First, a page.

Doctoral Thesis / Dissertation from the year 2011 in the subject Biology - Evolution, grade: magna cum laude, Humboldt-University...
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Doctoral Thesis / Dissertation from the year 2011 in the subject Biology - Evolution, grade: magna cum laude, Humboldt-University of Berlin (Institut für Theoretische Biologie), language: English, abstract: Creating music is a distinctive behavior of our species: Humans of all cultures occasionally gather to make music together. However, there is discussion amongst scientists as to whether such behavior is a manifestation of innate psychological mechanisms that evolved as adaptations for music, or whether the diversity of musical behavior simply exemplifies the inventiveness of the human mind, in which case music should be considered a product of human culture. Scholars advocating the latter view divide further into those who believe that music is an evolutionary by-product, existing only for hedonistic reasons, and those who argue that certain musical behaviors emerged because they serve some culturally adaptive function. The goal of my dissertation was to add new empirical data to this debate by conducting behavioral studies with preschool children. In study 1 I tested the hypothesis that certain musical rituals emerged to foster social bonding, ultimately increasing prosocial in-group behavior. I found that joint music making enhances subsequent cooperative and helpful behavior among pairs of 4-year-old children. In study 2 I investigated the ontogeny of rhythmic entrainment, our ability to move in synchrony to a musical beat. I found that children spontaneously entrain their movements to an external drum beat at earlier ages and with higher accuracy if that beat is presented in a social context. Study 2 revealed large inter-individual differences in synchronization accuracy. To explain these, I hypothesized that rhythmic entrainment develops via social learning processes during early musical enculturation. I extended the original design of study 2 by adding a new condition (joint drumming without visual access to the partner's movements) and a questionnaire about the participants' musical experience. I collected comparable data from Germany and Brazil, assuming that children from those two countries gain qualitatively different experience with music. I found that in both samples the differences in synchronization accuracy correlated with those in musical experience. Furthermore, only German children tended to drum out of synchrony if the partner's movements were hidden from view. I discuss my results in light of the above scenarios and come to the conclusion that music's apparent adaptiveness to various instances of its use can be best explained by cumulative cultural evolution.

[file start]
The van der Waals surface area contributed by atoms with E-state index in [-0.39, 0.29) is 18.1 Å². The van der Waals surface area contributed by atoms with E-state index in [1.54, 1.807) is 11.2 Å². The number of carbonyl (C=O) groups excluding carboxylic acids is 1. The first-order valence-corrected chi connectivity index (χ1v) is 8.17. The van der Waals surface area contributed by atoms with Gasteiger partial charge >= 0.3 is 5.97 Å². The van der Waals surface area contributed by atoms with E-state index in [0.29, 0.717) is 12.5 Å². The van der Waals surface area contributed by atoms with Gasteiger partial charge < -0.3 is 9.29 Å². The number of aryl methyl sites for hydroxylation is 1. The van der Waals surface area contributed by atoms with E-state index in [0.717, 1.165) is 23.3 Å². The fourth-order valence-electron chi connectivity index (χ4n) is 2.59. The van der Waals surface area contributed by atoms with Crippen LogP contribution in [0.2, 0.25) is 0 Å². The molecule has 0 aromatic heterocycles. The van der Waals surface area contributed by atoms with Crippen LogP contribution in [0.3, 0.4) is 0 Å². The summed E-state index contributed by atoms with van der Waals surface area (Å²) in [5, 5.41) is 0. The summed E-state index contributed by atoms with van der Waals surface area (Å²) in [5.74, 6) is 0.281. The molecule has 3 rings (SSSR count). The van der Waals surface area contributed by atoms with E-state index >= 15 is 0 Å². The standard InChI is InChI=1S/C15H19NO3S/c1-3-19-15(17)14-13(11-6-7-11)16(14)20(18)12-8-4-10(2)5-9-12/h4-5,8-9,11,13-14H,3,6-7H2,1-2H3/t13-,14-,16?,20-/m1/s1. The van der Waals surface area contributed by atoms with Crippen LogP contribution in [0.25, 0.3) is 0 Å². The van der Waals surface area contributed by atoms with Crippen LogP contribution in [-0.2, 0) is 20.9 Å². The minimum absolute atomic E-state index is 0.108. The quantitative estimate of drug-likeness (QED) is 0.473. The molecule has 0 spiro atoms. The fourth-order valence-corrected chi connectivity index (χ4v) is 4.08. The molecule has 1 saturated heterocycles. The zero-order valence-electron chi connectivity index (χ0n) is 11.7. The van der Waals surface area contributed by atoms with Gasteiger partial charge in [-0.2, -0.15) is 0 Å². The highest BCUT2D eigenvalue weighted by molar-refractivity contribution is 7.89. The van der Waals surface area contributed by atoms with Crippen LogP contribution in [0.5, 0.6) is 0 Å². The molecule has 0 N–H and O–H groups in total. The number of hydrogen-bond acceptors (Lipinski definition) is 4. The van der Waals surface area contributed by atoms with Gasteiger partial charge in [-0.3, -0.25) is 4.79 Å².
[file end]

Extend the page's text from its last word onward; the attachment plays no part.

The Social Origins of Music
Insights from Empirical Studies with Preschool Children